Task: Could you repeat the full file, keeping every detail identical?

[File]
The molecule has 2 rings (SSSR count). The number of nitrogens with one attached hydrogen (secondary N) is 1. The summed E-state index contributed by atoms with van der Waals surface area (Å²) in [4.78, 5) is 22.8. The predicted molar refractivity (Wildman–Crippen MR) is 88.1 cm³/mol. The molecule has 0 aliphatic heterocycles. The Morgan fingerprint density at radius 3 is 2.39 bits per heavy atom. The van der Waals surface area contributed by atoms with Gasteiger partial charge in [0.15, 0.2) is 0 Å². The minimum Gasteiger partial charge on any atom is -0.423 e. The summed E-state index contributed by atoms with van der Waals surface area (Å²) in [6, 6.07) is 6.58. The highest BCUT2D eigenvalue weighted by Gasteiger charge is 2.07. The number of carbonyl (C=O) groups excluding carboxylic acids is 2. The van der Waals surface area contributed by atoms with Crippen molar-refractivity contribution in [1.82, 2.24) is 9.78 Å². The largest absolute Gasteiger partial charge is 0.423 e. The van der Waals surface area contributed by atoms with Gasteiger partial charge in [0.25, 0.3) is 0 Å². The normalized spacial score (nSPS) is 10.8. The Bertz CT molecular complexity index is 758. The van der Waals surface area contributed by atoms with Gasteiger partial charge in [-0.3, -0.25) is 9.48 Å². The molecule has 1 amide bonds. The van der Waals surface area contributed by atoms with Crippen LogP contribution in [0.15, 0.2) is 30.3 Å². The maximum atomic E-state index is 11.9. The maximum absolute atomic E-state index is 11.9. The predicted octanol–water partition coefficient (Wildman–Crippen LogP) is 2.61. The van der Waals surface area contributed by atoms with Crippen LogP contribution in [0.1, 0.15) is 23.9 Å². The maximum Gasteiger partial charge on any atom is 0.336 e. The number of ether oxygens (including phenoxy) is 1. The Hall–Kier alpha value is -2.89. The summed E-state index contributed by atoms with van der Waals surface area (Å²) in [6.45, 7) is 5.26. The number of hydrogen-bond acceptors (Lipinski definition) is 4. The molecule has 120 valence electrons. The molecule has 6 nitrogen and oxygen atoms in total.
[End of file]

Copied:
The molecule has 2 rings (SSSR count). The number of nitrogens with one attached hydrogen (secondary N) is 1. The summed E-state index contributed by atoms with van der Waals surface area (Å²) in [4.78, 5) is 22.8. The predicted molar refractivity (Wildman–Crippen MR) is 88.1 cm³/mol. The molecule has 0 aliphatic heterocycles. The Morgan fingerprint density at radius 3 is 2.39 bits per heavy atom. The van der Waals surface area contributed by atoms with Gasteiger partial charge in [0.15, 0.2) is 0 Å². The minimum Gasteiger partial charge on any atom is -0.423 e. The summed E-state index contributed by atoms with van der Waals surface area (Å²) in [6, 6.07) is 6.58. The highest BCUT2D eigenvalue weighted by Gasteiger charge is 2.07. The number of carbonyl (C=O) groups excluding carboxylic acids is 2. The van der Waals surface area contributed by atoms with Crippen molar-refractivity contribution in [1.82, 2.24) is 9.78 Å². The largest absolute Gasteiger partial charge is 0.423 e. The van der Waals surface area contributed by atoms with Gasteiger partial charge in [0.25, 0.3) is 0 Å². The normalized spacial score (nSPS) is 10.8. The Bertz CT molecular complexity index is 758. The van der Waals surface area contributed by atoms with Gasteiger partial charge in [-0.3, -0.25) is 9.48 Å². The molecule has 1 amide bonds. The van der Waals surface area contributed by atoms with Crippen LogP contribution in [0.15, 0.2) is 30.3 Å². The maximum atomic E-state index is 11.9. The maximum absolute atomic E-state index is 11.9. The predicted octanol–water partition coefficient (Wildman–Crippen LogP) is 2.61. The van der Waals surface area contributed by atoms with Crippen LogP contribution in [0.1, 0.15) is 23.9 Å². The maximum Gasteiger partial charge on any atom is 0.336 e. The number of ether oxygens (including phenoxy) is 1. The Hall–Kier alpha value is -2.89. The summed E-state index contributed by atoms with van der Waals surface area (Å²) in [6.45, 7) is 5.26. The number of hydrogen-bond acceptors (Lipinski definition) is 4. The molecule has 120 valence electrons. The molecule has 6 nitrogen and oxygen atoms in total.